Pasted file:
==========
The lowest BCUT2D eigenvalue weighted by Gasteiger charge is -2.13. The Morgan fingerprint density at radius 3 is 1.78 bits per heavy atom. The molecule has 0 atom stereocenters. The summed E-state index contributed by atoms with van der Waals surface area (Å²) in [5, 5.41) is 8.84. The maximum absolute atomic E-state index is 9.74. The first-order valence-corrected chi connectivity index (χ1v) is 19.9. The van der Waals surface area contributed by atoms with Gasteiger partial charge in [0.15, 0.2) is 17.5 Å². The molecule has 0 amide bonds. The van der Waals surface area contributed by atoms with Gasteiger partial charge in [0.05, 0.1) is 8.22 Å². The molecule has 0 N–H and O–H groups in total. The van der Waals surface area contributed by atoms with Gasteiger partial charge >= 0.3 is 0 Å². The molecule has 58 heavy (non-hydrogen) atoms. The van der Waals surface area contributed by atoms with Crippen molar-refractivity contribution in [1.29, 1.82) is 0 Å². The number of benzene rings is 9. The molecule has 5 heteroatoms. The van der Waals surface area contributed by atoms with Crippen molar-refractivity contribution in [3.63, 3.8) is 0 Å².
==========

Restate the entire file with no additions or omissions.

The lowest BCUT2D eigenvalue weighted by Gasteiger charge is -2.13. The Morgan fingerprint density at radius 3 is 1.78 bits per heavy atom. The molecule has 0 atom stereocenters. The summed E-state index contributed by atoms with van der Waals surface area (Å²) in [5, 5.41) is 8.84. The maximum absolute atomic E-state index is 9.74. The first-order valence-corrected chi connectivity index (χ1v) is 19.9. The van der Waals surface area contributed by atoms with Gasteiger partial charge in [0.15, 0.2) is 17.5 Å². The molecule has 0 amide bonds. The van der Waals surface area contributed by atoms with Gasteiger partial charge in [0.05, 0.1) is 8.22 Å². The molecule has 0 N–H and O–H groups in total. The van der Waals surface area contributed by atoms with Gasteiger partial charge >= 0.3 is 0 Å². The molecule has 58 heavy (non-hydrogen) atoms. The van der Waals surface area contributed by atoms with Crippen molar-refractivity contribution in [1.29, 1.82) is 0 Å². The number of benzene rings is 9. The molecule has 5 heteroatoms. The van der Waals surface area contributed by atoms with Crippen molar-refractivity contribution in [3.63, 3.8) is 0 Å².